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by Jim Porter

Bet a Coke you don't know. Well, maybe a very few anglers know about it. I have been on Goodwin four times and I have only seen one other boat. So, I figure people either tried the lake and bombed out, or they just have not heard of it yet.

I am a bit hesitant to say anything about it, because I virtually have this little fishing jewel all to myself. But, what the hey. I catch a lot of fish because I am so lucky (my Mother and my Wife say I 'smell a little like fish' and that's why they come to me so readily). Other that try Goodwin may not do as well. Then, I'll have it all to myself again!!

Take a look at the map image. It is a poor drawing that I copied it from, but I will try and explain it.

On the north edge of the Stick Marsh is a man-made waterfowl hunting area. It is a series of marshland plots with levees around them. Lake Goodwin is in the east-center of these plot areas. Goodwin is actually a series of borrow pits - one large pit and a couple of small ones, all interconnected. It was from these pits that the dirt was obtained to build the waterfowl area levees. Due to the high water table of this location, the borrow pits filled fast, forming a man-made lake. If you have fished phosphate pits, it is a very similar structure.

The local fishery biologist that works the Stick Marsh/Farm 13 complex, Bob Eisenhauer, inherited the flooded borrow pit for a study project and stocked the lake with fish taken from electro-shocking in the Stick Marsh. I have no details on that study, as of yet.

Always looking for something different, my wife and I, as well as a couple of friends, have fished the lake. You can do and I will explain how at the end of this writing.

We used our restored antique Skeeter Hawk boat and trusty 1958 5.5 HP Johnson outboard to fish Lake Goodwin. Coupling those basic assets with one of our equally antique Lowrance 'Little Green Box' depth finders, we were able to very effectively explore Goodwin and identify most of its features.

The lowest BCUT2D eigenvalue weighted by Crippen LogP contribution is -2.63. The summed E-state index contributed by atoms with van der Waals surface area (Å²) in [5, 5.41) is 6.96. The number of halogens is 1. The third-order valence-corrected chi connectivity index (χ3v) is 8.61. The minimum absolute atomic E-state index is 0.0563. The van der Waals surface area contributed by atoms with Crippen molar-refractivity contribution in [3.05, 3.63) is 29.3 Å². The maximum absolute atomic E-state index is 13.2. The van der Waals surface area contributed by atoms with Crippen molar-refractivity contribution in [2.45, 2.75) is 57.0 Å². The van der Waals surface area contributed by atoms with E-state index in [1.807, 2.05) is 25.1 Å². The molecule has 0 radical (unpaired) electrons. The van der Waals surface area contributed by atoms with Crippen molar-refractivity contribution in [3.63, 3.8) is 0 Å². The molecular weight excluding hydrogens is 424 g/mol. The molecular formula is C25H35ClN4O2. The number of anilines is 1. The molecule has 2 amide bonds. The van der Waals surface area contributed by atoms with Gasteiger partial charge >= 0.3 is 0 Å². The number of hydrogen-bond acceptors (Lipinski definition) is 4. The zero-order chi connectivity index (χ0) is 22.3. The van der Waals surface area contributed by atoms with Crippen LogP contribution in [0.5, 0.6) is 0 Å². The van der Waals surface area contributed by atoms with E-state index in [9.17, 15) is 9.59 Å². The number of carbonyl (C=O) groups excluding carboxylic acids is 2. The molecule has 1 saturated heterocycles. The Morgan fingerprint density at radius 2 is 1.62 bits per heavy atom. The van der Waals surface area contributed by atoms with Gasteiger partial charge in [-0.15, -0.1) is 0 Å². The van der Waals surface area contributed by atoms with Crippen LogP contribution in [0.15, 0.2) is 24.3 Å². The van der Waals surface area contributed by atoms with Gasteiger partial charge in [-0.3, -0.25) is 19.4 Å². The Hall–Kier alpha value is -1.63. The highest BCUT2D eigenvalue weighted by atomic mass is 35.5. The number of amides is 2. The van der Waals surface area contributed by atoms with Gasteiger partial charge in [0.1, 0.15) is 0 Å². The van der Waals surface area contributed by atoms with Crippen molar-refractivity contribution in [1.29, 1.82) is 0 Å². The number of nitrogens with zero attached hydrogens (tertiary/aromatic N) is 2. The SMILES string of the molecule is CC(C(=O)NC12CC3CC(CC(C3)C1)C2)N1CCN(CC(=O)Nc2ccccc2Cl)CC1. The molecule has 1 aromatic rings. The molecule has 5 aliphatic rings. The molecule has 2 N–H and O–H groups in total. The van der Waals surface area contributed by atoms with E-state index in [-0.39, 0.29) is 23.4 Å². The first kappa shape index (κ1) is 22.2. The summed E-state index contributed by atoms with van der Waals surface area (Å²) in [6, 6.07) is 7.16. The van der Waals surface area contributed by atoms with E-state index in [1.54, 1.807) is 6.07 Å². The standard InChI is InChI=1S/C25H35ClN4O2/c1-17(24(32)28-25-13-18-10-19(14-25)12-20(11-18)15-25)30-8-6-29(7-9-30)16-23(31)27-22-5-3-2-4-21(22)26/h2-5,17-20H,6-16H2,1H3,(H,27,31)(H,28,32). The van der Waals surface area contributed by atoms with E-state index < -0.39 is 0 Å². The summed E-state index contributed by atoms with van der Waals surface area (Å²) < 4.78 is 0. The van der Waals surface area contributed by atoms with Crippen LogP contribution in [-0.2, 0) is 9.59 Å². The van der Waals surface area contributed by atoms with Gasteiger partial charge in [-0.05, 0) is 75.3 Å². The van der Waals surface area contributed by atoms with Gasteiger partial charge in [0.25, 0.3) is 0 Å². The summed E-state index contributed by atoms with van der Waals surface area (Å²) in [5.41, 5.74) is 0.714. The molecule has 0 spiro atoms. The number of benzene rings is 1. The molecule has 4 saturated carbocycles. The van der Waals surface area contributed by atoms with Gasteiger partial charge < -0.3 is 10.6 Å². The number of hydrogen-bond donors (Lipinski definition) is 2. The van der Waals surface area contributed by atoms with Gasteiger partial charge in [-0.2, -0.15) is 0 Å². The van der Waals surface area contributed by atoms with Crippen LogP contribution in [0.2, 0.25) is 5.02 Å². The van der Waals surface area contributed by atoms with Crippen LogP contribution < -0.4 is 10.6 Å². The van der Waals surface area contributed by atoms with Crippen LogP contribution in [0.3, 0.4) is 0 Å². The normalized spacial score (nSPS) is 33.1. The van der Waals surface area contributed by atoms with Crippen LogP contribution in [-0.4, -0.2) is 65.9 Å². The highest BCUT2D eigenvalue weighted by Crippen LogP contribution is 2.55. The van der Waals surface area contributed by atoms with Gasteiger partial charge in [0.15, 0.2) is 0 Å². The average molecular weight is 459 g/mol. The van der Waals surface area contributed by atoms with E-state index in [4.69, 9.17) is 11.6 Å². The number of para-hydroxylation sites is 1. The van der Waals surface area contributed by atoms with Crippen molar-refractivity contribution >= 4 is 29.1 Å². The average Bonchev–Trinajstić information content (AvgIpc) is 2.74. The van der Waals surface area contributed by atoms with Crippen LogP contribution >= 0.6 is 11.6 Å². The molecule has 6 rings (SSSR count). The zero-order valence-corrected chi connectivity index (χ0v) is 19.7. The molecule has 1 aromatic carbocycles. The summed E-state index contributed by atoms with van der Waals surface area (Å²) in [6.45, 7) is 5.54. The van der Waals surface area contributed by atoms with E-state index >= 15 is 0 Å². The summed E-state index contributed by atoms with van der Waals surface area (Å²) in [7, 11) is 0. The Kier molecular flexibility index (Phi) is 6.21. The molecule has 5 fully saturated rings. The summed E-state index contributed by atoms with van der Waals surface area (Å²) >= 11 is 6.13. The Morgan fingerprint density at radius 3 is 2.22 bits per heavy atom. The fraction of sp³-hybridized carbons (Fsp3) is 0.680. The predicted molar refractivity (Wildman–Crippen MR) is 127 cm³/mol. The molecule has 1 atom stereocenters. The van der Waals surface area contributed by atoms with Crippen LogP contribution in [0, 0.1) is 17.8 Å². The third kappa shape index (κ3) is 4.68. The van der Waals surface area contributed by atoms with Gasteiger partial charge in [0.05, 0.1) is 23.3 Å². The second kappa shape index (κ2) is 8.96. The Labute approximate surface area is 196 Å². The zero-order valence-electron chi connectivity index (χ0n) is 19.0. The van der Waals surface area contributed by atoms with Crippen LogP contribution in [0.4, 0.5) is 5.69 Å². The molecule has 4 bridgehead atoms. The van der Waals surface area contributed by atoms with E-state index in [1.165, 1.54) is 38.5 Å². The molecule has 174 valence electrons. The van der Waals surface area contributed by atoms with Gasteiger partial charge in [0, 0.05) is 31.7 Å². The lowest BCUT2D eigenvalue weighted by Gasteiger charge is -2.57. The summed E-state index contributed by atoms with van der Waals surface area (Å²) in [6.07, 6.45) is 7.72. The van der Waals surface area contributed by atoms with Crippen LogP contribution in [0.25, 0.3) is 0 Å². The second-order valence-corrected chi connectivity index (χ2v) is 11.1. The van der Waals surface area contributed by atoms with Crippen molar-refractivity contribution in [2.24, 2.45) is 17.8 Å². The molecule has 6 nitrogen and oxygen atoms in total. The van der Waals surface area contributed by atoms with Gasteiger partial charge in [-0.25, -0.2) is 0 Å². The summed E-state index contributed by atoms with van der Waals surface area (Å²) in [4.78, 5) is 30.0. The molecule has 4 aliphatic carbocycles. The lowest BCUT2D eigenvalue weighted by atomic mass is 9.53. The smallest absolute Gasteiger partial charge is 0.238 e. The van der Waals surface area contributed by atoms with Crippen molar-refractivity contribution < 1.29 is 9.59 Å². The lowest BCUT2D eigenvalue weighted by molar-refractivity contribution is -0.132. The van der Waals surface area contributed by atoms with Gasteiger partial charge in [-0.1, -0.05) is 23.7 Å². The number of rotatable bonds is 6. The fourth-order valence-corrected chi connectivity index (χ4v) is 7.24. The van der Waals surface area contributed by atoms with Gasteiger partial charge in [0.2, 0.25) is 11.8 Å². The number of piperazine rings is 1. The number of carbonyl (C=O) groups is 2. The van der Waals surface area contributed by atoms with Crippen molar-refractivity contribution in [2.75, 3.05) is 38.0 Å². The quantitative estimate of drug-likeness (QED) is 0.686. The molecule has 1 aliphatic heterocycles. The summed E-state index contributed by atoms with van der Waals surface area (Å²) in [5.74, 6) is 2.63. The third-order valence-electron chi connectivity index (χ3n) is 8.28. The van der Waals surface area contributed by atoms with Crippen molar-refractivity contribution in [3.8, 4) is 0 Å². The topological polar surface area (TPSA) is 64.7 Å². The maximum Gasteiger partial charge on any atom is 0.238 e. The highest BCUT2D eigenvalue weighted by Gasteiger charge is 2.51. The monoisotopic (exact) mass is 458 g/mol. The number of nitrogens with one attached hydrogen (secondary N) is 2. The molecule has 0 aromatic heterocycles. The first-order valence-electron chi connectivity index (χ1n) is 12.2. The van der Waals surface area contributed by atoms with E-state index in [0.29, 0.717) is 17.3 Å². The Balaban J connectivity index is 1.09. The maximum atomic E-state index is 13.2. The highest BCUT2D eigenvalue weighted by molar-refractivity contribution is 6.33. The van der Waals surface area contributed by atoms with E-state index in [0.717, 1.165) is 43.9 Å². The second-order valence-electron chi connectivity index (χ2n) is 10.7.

We found only the large borrow pit of the lake to be predictably productive. In that pit, we discovered the remnants of the old roadbeds used by the digging equipment and trucks to remove the dirt. These are now approximately 6 feet under the surface and surrounded by 10-12 feet of water. We also found a lot of mounds and small humps out in the open water areas, probably resulting from coquina rock or limestone that was not wanted.

The bottom of the majority of the pit is covered with a very fine form of aquatic grass. I have not taken the time to identify it yet, but the vegetation is NOT hydrilla or milfoil. The grass grows in a very tight mass and generally is 1-3 feet in depth. Out in the area where the well-defined humps are, this grass tends to grow on the top of the hump. One part of the pit is a large flat area, with little bottom variation. There the grass grows all across the bottom, actually forming another 'bottom', of sorts. With the water depth being 8-10 feet and the grass growing 2-3 feet high, the result 'pit bottom' to be addressed with lures is actually realized as 6-7 feet of depth. That solid mass of grass determines the lure selection criteria used.

We have averaged approximately 30-40 fish a trip (usually about 5-1/2 to 6 hours of fishing). The average size is near 2.5 lbs., with a lot of 3-4 lb. bass. Each trip, except one, we have taken one fish in excess of 6 lbs. On our first venture to Goodwin, Lou Daniels had an old fish that was 30 inches long, but only weighed 6-7 lbs. Obviously, this was, at one time, a real trophy bass. But, she appeared to have been on a major health decline.

We found the area of constant depth, with the grass-covered bottom, to have a LOT of bass all over it. This area is about 200 yards square and has accounted for all the larger fish, as well as a big wandering school that averages 3.5 lbs. We have addressed those fish with lightly weighted plastic worms, Stik-O jerk baits, and any number of shallow plugs, spinnerbaits, and Rat-L-Traps. In addition, we have used small domestic shiners. All produced well.

The next productive locations were, of course, the old roadbeds. So far, we have only used plastic worms and the Swimming Worm on these locations. We have taken a lot of fish, with most coming from locations that also had grass patches. These fish appear smaller, on the average, and run 1.5 to 2.5 lbs.

We discovered a possible problem with the bass population in Goodwin, in that about 1 out of 6 bass caught would be very skinny. They appeared healthy, but very thin when compared to their length. This was much more predominate out on the submerged roadbed areas. Bob Eisenhauer is aware of this issue.

Lake Goodwin is open to fishing on Monday and Thursdays, from 9 AM to 4 PM. There is a 35 HP limit for boats (this is a ludicrous requirement, in that anything over 5 HP would be dangerous in the canals and sharp turns). In that the concrete ramp is very narrow, only small boats will work anyway. Only 2 boat a day are allowed. Some very limited bank fishing is possible, but is not recommended.

Reservations for fishing the location can be made by calling the Melbourne Fisheries Office of the Florida Wildlife Commission at 321-752-3315. A record of you times and catches must be made and turned in afte5r the day on the water.


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A common question that we get: "Is there somewhere close to get bait and tackle?" This is where we get our bait.

Pete and Tina Heinz / 9 South Mulberry St. / Fellsmere, FL 32948 / 772-571-9855

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